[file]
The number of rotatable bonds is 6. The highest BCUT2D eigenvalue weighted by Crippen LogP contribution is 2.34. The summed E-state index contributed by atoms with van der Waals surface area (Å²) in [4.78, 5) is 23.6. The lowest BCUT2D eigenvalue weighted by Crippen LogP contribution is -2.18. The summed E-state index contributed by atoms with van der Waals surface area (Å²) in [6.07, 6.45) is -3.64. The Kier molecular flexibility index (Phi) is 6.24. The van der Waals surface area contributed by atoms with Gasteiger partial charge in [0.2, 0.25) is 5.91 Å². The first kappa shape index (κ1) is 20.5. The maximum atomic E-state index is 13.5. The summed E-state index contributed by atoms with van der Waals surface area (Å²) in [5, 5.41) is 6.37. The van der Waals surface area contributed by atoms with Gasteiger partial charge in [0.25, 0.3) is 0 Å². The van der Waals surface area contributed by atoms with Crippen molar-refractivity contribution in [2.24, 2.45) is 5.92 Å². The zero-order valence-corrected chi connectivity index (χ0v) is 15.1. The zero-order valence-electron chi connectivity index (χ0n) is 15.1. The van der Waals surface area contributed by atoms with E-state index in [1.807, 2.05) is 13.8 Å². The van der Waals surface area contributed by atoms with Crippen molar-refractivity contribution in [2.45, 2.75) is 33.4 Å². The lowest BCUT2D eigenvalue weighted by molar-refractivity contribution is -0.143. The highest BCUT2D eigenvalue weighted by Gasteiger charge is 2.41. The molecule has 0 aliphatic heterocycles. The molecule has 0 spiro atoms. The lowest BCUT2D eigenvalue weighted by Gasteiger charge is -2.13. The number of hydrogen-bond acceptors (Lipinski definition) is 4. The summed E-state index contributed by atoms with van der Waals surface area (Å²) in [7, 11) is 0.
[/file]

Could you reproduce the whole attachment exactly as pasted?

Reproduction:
The number of rotatable bonds is 6. The highest BCUT2D eigenvalue weighted by Crippen LogP contribution is 2.34. The summed E-state index contributed by atoms with van der Waals surface area (Å²) in [4.78, 5) is 23.6. The lowest BCUT2D eigenvalue weighted by Crippen LogP contribution is -2.18. The summed E-state index contributed by atoms with van der Waals surface area (Å²) in [6.07, 6.45) is -3.64. The Kier molecular flexibility index (Phi) is 6.24. The van der Waals surface area contributed by atoms with Gasteiger partial charge in [0.2, 0.25) is 5.91 Å². The first kappa shape index (κ1) is 20.5. The maximum atomic E-state index is 13.5. The summed E-state index contributed by atoms with van der Waals surface area (Å²) in [5, 5.41) is 6.37. The van der Waals surface area contributed by atoms with Gasteiger partial charge in [0.25, 0.3) is 0 Å². The van der Waals surface area contributed by atoms with Crippen molar-refractivity contribution in [2.24, 2.45) is 5.92 Å². The zero-order valence-corrected chi connectivity index (χ0v) is 15.1. The zero-order valence-electron chi connectivity index (χ0n) is 15.1. The van der Waals surface area contributed by atoms with E-state index in [1.807, 2.05) is 13.8 Å². The van der Waals surface area contributed by atoms with Crippen molar-refractivity contribution in [2.45, 2.75) is 33.4 Å². The lowest BCUT2D eigenvalue weighted by molar-refractivity contribution is -0.143. The highest BCUT2D eigenvalue weighted by Gasteiger charge is 2.41. The molecule has 0 aliphatic heterocycles. The molecule has 0 spiro atoms. The lowest BCUT2D eigenvalue weighted by Gasteiger charge is -2.13. The number of hydrogen-bond acceptors (Lipinski definition) is 4. The summed E-state index contributed by atoms with van der Waals surface area (Å²) in [7, 11) is 0.